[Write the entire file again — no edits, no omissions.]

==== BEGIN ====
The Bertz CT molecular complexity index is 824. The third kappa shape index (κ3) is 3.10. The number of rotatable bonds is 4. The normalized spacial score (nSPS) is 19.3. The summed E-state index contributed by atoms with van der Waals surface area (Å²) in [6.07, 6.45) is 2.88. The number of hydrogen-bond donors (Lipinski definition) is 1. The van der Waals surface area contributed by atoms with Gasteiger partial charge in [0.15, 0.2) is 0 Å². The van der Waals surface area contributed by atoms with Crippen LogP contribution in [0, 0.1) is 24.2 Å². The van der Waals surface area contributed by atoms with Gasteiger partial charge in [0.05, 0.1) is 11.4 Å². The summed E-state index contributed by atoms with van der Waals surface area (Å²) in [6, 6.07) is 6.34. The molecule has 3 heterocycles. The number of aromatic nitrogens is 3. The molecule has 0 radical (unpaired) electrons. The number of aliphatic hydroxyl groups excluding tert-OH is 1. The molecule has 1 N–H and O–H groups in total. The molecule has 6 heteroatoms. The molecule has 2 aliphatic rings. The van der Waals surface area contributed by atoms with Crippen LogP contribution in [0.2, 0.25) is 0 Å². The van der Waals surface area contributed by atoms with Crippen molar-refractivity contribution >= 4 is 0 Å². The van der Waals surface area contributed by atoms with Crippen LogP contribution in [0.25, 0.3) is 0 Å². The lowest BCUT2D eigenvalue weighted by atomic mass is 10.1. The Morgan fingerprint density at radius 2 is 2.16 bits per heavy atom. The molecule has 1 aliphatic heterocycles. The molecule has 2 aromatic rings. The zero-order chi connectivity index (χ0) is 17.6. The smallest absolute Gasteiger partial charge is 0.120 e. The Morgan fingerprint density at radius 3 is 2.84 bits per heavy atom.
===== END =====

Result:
The Bertz CT molecular complexity index is 824. The third kappa shape index (κ3) is 3.10. The number of rotatable bonds is 4. The normalized spacial score (nSPS) is 19.3. The summed E-state index contributed by atoms with van der Waals surface area (Å²) in [6.07, 6.45) is 2.88. The number of hydrogen-bond donors (Lipinski definition) is 1. The van der Waals surface area contributed by atoms with Gasteiger partial charge in [0.15, 0.2) is 0 Å². The van der Waals surface area contributed by atoms with Crippen LogP contribution in [0, 0.1) is 24.2 Å². The van der Waals surface area contributed by atoms with Gasteiger partial charge in [0.05, 0.1) is 11.4 Å². The summed E-state index contributed by atoms with van der Waals surface area (Å²) in [6, 6.07) is 6.34. The molecule has 3 heterocycles. The number of aromatic nitrogens is 3. The molecule has 0 radical (unpaired) electrons. The number of aliphatic hydroxyl groups excluding tert-OH is 1. The molecule has 1 N–H and O–H groups in total. The molecule has 6 heteroatoms. The molecule has 2 aliphatic rings. The van der Waals surface area contributed by atoms with Crippen LogP contribution in [0.2, 0.25) is 0 Å². The van der Waals surface area contributed by atoms with Crippen molar-refractivity contribution >= 4 is 0 Å². The van der Waals surface area contributed by atoms with Crippen LogP contribution in [0.25, 0.3) is 0 Å². The lowest BCUT2D eigenvalue weighted by atomic mass is 10.1. The Morgan fingerprint density at radius 2 is 2.16 bits per heavy atom. The molecule has 1 aliphatic heterocycles. The molecule has 2 aromatic rings. The zero-order chi connectivity index (χ0) is 17.6. The smallest absolute Gasteiger partial charge is 0.120 e. The Morgan fingerprint density at radius 3 is 2.84 bits per heavy atom.